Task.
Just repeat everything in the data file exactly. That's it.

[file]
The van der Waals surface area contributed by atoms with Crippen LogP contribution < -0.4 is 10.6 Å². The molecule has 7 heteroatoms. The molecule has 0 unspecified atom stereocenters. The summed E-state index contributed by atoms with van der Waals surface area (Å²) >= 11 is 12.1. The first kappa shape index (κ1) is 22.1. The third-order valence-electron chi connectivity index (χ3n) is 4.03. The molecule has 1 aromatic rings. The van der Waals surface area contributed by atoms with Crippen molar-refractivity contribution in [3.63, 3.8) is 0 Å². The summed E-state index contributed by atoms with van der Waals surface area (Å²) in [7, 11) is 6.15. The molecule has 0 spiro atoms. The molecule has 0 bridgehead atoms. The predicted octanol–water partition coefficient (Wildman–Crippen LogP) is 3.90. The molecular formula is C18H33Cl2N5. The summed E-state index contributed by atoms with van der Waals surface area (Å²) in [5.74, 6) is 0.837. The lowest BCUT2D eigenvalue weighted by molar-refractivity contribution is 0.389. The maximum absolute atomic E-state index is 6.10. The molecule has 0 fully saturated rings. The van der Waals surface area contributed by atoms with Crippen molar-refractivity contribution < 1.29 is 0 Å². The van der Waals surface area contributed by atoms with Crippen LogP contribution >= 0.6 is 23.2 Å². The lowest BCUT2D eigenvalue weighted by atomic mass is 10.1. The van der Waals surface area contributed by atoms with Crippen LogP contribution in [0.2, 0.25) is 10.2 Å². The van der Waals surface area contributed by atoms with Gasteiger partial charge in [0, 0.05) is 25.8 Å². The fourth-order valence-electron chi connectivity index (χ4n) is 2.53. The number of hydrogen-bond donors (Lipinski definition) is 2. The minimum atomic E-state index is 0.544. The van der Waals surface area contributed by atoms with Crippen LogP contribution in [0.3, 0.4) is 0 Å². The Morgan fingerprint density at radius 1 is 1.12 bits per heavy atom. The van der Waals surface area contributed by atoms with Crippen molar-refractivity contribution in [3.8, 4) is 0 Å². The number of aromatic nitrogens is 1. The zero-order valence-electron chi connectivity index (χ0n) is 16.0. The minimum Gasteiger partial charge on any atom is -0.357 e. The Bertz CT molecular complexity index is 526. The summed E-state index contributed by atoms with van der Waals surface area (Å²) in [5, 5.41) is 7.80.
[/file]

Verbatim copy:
The van der Waals surface area contributed by atoms with Crippen LogP contribution < -0.4 is 10.6 Å². The molecule has 7 heteroatoms. The molecule has 0 unspecified atom stereocenters. The summed E-state index contributed by atoms with van der Waals surface area (Å²) >= 11 is 12.1. The first kappa shape index (κ1) is 22.1. The third-order valence-electron chi connectivity index (χ3n) is 4.03. The molecule has 1 aromatic rings. The van der Waals surface area contributed by atoms with Crippen molar-refractivity contribution in [3.63, 3.8) is 0 Å². The summed E-state index contributed by atoms with van der Waals surface area (Å²) in [7, 11) is 6.15. The molecule has 0 spiro atoms. The molecule has 0 bridgehead atoms. The predicted octanol–water partition coefficient (Wildman–Crippen LogP) is 3.90. The molecular formula is C18H33Cl2N5. The summed E-state index contributed by atoms with van der Waals surface area (Å²) in [5.74, 6) is 0.837. The lowest BCUT2D eigenvalue weighted by molar-refractivity contribution is 0.389. The maximum absolute atomic E-state index is 6.10. The molecule has 0 fully saturated rings. The van der Waals surface area contributed by atoms with Crippen molar-refractivity contribution < 1.29 is 0 Å². The van der Waals surface area contributed by atoms with Crippen LogP contribution >= 0.6 is 23.2 Å². The lowest BCUT2D eigenvalue weighted by atomic mass is 10.1. The van der Waals surface area contributed by atoms with Crippen LogP contribution in [0.2, 0.25) is 10.2 Å². The van der Waals surface area contributed by atoms with Gasteiger partial charge in [0, 0.05) is 25.8 Å². The fourth-order valence-electron chi connectivity index (χ4n) is 2.53. The number of hydrogen-bond donors (Lipinski definition) is 2. The minimum atomic E-state index is 0.544. The van der Waals surface area contributed by atoms with Crippen LogP contribution in [0.3, 0.4) is 0 Å². The Morgan fingerprint density at radius 1 is 1.12 bits per heavy atom. The van der Waals surface area contributed by atoms with Crippen molar-refractivity contribution in [3.8, 4) is 0 Å². The number of aromatic nitrogens is 1. The zero-order valence-electron chi connectivity index (χ0n) is 16.0. The minimum Gasteiger partial charge on any atom is -0.357 e. The Bertz CT molecular complexity index is 526. The summed E-state index contributed by atoms with van der Waals surface area (Å²) in [5, 5.41) is 7.80.